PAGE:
Labour’s manifesto decision is another cynical act of 'constructive ambiguity'

Unclear directions: Brexit has sucked the meaning out of British politics
Unclear directions: Brexit has sucked the meaning out of British politics

By Chris Allnutt

So now we know. Labour's manifesto for the European election will be just as garbled and meaningless as its existing policy. After weeks of debate, they are simply reiterating their plan to hold open the "option" of a public vote if they can't get their own deal or a general election.

This is evasive to the point of dishonesty. They're now aggravating the uncertainty of their conference policy by committing it to their election manifesto.

And things are no better on the Tory side. It's not even clear if they can produce a manifesto. With less than a month to go before the European elections, neither government nor opposition has a clear plan for their candidates to stand behind. Labour seems to be running two opposing campaigns while the Conservatives aren't competing at all.

Brexit has sucked out any content or meaning from the British electoral system. A vote for either of the main parties means putting your name to an utterly incoherent position. If you’re sufficiently invested in the European project to vote in its elections, but would nevertheless like to withdraw from the whole thing: vote Conservative. If you believe we should both be supporting an alternative Brexit and seeking to stop it: vote Labour.

Voters on all sides face a difficult decision, then: attempt to decipher the mixed signals coming from both parties, and risk your vote being completely misinterpreted, or lend your support to another party and risk splitting the vote.

This is the long sorry consequence of Brexit's fundamental meaninglessness. After all, it was the ambiguity of the original referendum question that got us into this nightmare. What kind of Brexit did people want? We never asked. Leave was all things to all people. So we spent three years tearing ourselves apart over it. And now we risk letting ambiguity embolden a Brexit that nobody voted for three years ago and nobody wants now.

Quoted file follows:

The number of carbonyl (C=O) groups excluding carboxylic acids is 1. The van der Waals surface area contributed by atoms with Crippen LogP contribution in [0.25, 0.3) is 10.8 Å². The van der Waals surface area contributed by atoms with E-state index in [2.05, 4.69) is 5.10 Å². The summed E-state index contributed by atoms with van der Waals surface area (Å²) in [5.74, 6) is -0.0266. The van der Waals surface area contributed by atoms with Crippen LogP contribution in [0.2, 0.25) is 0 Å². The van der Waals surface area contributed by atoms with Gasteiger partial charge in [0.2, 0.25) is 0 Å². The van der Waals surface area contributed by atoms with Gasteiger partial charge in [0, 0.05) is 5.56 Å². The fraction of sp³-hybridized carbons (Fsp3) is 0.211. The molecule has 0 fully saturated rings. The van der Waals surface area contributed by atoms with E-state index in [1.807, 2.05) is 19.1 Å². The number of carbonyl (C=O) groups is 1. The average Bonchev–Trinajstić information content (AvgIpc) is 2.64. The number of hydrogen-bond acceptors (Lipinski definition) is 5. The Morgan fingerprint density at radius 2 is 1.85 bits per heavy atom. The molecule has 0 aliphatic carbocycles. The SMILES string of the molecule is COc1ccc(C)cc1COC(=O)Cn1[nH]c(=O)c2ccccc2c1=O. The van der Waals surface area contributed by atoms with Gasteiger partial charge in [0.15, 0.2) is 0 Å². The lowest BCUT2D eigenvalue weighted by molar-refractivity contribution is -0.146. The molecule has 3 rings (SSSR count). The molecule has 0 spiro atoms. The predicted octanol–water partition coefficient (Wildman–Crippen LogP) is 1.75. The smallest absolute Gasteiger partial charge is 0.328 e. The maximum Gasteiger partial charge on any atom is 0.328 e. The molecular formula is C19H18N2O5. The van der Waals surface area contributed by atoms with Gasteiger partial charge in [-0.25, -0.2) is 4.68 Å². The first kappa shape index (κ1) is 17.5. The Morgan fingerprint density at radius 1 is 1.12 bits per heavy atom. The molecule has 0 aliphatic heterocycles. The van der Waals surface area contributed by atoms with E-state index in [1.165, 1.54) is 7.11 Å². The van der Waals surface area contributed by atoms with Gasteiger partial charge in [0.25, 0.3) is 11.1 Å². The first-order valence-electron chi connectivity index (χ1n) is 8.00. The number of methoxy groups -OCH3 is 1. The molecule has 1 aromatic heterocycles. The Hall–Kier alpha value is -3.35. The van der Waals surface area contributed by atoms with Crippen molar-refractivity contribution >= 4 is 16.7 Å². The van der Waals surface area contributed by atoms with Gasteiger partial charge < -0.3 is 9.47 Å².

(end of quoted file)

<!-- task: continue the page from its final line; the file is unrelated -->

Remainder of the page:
We have already seen the price Lord Adonis has had to pay for his selection as a candidate in the South West: years of conspicuous campaigning to stop Brexit suddenly muddied by a statement of unprecedented prevarication and allegiance to the party’s conference policy.

On the other side, a Brexit party clear in its core message but unashamedly refusing to delve any deeper. Don’t be fooled. They have no plan, just a dangerous combination of malevolent frustration and ambitious incompetence.

Opposition to the political recklessness of the past three years cannot waver. It cannot be just another option on the table, or a bargaining chip, or a last resort. Party politics, personal gain and platitudes have no place in a coherent effort to resolve this mess.

Instead, opposition should reflect the 58% of the country now backing Remain. It should recognise the overwhelmingly pro-EU voices of newly-eligible voters, the million-strong march on Westminster, and the right of the rest of the country to change its mind.

Above all, it should be explicit: let people weigh up the negotiated terms of Brexit against our current membership, with no room for speculation or misinformation.

If we have learned anything from 2016, then, it must surely be to leave no room for idle interpretation on the ballot paper. Voters should not be responsible for filling in the blanks that parties dare not. A blurred mandate is no mandate at all.

'All options on the table' must not become the new 'Leave the European Union', forcing voters to commit blindly to policies that span the Brexit spectrum. Such equivocacy will only lead to profound alienation from the voting public and dissatisfaction in the democratic process as a whole.

If it is still unclear what Brexit actually means three years after the referendum, how long will we have to wait after May 23rd to find out where our new MEPs stand on the issue?

Chris Allnutt is a campaigner for Our Future, Our Choice. You can follow him on Twitter here.

The opinions in politics.co.uk's Comment and Analysis section are those of the author and are no reflection of the views of the website or its owners.

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